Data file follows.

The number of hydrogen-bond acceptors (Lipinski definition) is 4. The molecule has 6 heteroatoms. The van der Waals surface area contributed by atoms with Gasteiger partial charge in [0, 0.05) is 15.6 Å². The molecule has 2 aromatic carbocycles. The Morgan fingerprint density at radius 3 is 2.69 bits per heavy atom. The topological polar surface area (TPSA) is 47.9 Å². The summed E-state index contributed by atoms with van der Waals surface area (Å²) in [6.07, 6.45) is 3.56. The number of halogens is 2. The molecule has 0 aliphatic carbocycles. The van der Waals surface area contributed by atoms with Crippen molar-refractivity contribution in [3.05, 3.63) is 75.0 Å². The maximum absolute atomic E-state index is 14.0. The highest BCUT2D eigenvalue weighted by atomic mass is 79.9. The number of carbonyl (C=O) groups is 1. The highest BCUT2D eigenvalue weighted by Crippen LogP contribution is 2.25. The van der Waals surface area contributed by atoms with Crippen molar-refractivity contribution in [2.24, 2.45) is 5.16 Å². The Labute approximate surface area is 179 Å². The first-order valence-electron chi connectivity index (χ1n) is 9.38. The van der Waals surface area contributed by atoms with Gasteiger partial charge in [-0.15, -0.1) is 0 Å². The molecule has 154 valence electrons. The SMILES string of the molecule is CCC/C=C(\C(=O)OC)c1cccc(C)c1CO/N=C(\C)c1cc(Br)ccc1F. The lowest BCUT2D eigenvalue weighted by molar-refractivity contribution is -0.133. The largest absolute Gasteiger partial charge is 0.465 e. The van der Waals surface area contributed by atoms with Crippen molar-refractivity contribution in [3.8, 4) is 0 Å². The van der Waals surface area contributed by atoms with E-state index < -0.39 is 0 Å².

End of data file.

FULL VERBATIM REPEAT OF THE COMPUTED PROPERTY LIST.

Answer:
The number of hydrogen-bond acceptors (Lipinski definition) is 4. The molecule has 6 heteroatoms. The van der Waals surface area contributed by atoms with Gasteiger partial charge in [0, 0.05) is 15.6 Å². The molecule has 2 aromatic carbocycles. The Morgan fingerprint density at radius 3 is 2.69 bits per heavy atom. The topological polar surface area (TPSA) is 47.9 Å². The summed E-state index contributed by atoms with van der Waals surface area (Å²) in [6.07, 6.45) is 3.56. The number of halogens is 2. The molecule has 0 aliphatic carbocycles. The van der Waals surface area contributed by atoms with Crippen molar-refractivity contribution in [3.05, 3.63) is 75.0 Å². The maximum absolute atomic E-state index is 14.0. The highest BCUT2D eigenvalue weighted by atomic mass is 79.9. The number of carbonyl (C=O) groups is 1. The highest BCUT2D eigenvalue weighted by Crippen LogP contribution is 2.25. The van der Waals surface area contributed by atoms with Crippen molar-refractivity contribution in [2.24, 2.45) is 5.16 Å². The Labute approximate surface area is 179 Å². The first-order valence-electron chi connectivity index (χ1n) is 9.38. The van der Waals surface area contributed by atoms with Gasteiger partial charge in [-0.15, -0.1) is 0 Å². The molecule has 154 valence electrons. The SMILES string of the molecule is CCC/C=C(\C(=O)OC)c1cccc(C)c1CO/N=C(\C)c1cc(Br)ccc1F. The lowest BCUT2D eigenvalue weighted by molar-refractivity contribution is -0.133. The largest absolute Gasteiger partial charge is 0.465 e. The van der Waals surface area contributed by atoms with Crippen molar-refractivity contribution in [3.8, 4) is 0 Å². The van der Waals surface area contributed by atoms with E-state index < -0.39 is 0 Å².